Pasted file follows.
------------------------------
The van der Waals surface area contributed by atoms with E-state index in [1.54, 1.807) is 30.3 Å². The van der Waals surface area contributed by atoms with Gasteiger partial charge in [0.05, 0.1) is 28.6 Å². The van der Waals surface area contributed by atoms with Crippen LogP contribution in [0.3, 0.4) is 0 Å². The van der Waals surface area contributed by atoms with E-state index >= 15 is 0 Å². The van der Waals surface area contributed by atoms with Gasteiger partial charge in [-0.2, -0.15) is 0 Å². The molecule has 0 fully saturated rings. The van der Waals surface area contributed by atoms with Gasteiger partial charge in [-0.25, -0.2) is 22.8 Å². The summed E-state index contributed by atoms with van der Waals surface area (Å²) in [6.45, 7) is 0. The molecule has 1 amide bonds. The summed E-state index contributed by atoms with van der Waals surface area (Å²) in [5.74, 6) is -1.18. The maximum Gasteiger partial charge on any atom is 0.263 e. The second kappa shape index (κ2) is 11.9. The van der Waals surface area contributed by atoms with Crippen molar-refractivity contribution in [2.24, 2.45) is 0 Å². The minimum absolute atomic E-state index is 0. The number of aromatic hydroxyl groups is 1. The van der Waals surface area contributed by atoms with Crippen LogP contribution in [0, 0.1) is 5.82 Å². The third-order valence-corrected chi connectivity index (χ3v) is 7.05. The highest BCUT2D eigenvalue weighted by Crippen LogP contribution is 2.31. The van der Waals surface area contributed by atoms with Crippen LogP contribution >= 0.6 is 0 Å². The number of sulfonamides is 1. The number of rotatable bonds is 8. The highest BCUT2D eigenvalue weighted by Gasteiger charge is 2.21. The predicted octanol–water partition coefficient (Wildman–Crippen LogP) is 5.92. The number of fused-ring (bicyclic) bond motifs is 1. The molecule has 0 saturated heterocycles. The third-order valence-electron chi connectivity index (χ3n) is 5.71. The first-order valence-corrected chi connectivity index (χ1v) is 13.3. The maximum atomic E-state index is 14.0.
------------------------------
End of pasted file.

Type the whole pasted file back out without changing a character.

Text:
The van der Waals surface area contributed by atoms with E-state index in [1.54, 1.807) is 30.3 Å². The van der Waals surface area contributed by atoms with Gasteiger partial charge in [0.05, 0.1) is 28.6 Å². The van der Waals surface area contributed by atoms with Crippen LogP contribution in [0.3, 0.4) is 0 Å². The van der Waals surface area contributed by atoms with E-state index >= 15 is 0 Å². The van der Waals surface area contributed by atoms with Gasteiger partial charge in [-0.2, -0.15) is 0 Å². The molecule has 0 fully saturated rings. The van der Waals surface area contributed by atoms with Gasteiger partial charge in [-0.25, -0.2) is 22.8 Å². The summed E-state index contributed by atoms with van der Waals surface area (Å²) in [6.45, 7) is 0. The molecule has 1 amide bonds. The summed E-state index contributed by atoms with van der Waals surface area (Å²) in [5.74, 6) is -1.18. The maximum Gasteiger partial charge on any atom is 0.263 e. The second kappa shape index (κ2) is 11.9. The van der Waals surface area contributed by atoms with Crippen molar-refractivity contribution in [2.24, 2.45) is 0 Å². The minimum absolute atomic E-state index is 0. The number of aromatic hydroxyl groups is 1. The van der Waals surface area contributed by atoms with Crippen LogP contribution in [0, 0.1) is 5.82 Å². The third-order valence-corrected chi connectivity index (χ3v) is 7.05. The highest BCUT2D eigenvalue weighted by Crippen LogP contribution is 2.31. The van der Waals surface area contributed by atoms with Crippen LogP contribution >= 0.6 is 0 Å². The number of sulfonamides is 1. The number of rotatable bonds is 8. The highest BCUT2D eigenvalue weighted by Gasteiger charge is 2.21. The predicted octanol–water partition coefficient (Wildman–Crippen LogP) is 5.92. The number of fused-ring (bicyclic) bond motifs is 1. The molecule has 0 saturated heterocycles. The third-order valence-electron chi connectivity index (χ3n) is 5.71. The first-order valence-corrected chi connectivity index (χ1v) is 13.3. The maximum atomic E-state index is 14.0.